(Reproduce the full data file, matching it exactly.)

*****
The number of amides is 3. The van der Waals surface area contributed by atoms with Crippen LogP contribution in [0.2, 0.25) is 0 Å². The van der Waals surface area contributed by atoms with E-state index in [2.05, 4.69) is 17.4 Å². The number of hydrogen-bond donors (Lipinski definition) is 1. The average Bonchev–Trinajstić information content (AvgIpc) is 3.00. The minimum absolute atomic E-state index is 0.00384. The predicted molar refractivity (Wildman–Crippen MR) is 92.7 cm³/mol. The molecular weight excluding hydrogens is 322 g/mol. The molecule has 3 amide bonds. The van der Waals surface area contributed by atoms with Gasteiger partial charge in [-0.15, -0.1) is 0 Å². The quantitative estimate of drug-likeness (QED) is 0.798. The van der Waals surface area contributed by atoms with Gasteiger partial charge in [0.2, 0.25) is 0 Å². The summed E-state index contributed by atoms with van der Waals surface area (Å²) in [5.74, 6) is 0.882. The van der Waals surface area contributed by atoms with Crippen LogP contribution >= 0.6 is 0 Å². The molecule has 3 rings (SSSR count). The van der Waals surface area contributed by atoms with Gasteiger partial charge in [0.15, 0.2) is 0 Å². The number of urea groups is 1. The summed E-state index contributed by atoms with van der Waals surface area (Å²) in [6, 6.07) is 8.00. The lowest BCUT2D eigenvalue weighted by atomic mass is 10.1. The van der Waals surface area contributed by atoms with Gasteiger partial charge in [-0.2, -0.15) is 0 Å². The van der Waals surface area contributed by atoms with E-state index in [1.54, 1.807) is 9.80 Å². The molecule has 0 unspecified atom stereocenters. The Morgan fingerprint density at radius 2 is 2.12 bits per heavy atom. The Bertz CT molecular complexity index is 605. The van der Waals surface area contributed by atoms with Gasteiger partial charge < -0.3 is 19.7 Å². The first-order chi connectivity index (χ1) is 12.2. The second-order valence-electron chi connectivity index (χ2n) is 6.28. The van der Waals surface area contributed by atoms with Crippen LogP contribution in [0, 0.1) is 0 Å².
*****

The number of amides is 3. The van der Waals surface area contributed by atoms with Crippen LogP contribution in [0.2, 0.25) is 0 Å². The van der Waals surface area contributed by atoms with E-state index in [2.05, 4.69) is 17.4 Å². The number of hydrogen-bond donors (Lipinski definition) is 1. The average Bonchev–Trinajstić information content (AvgIpc) is 3.00. The minimum absolute atomic E-state index is 0.00384. The predicted molar refractivity (Wildman–Crippen MR) is 92.7 cm³/mol. The molecular weight excluding hydrogens is 322 g/mol. The molecule has 3 amide bonds. The van der Waals surface area contributed by atoms with Gasteiger partial charge in [-0.15, -0.1) is 0 Å². The quantitative estimate of drug-likeness (QED) is 0.798. The van der Waals surface area contributed by atoms with Gasteiger partial charge in [0.2, 0.25) is 0 Å². The summed E-state index contributed by atoms with van der Waals surface area (Å²) in [5.74, 6) is 0.882. The van der Waals surface area contributed by atoms with Crippen LogP contribution >= 0.6 is 0 Å². The molecule has 3 rings (SSSR count). The van der Waals surface area contributed by atoms with Gasteiger partial charge in [0.15, 0.2) is 0 Å². The number of urea groups is 1. The summed E-state index contributed by atoms with van der Waals surface area (Å²) in [6, 6.07) is 8.00. The lowest BCUT2D eigenvalue weighted by atomic mass is 10.1. The van der Waals surface area contributed by atoms with Gasteiger partial charge in [-0.2, -0.15) is 0 Å². The van der Waals surface area contributed by atoms with E-state index in [1.54, 1.807) is 9.80 Å². The molecule has 0 unspecified atom stereocenters. The Morgan fingerprint density at radius 2 is 2.12 bits per heavy atom. The Bertz CT molecular complexity index is 605. The van der Waals surface area contributed by atoms with Gasteiger partial charge < -0.3 is 19.7 Å². The first-order chi connectivity index (χ1) is 12.2. The second-order valence-electron chi connectivity index (χ2n) is 6.28. The van der Waals surface area contributed by atoms with Crippen LogP contribution in [0, 0.1) is 0 Å².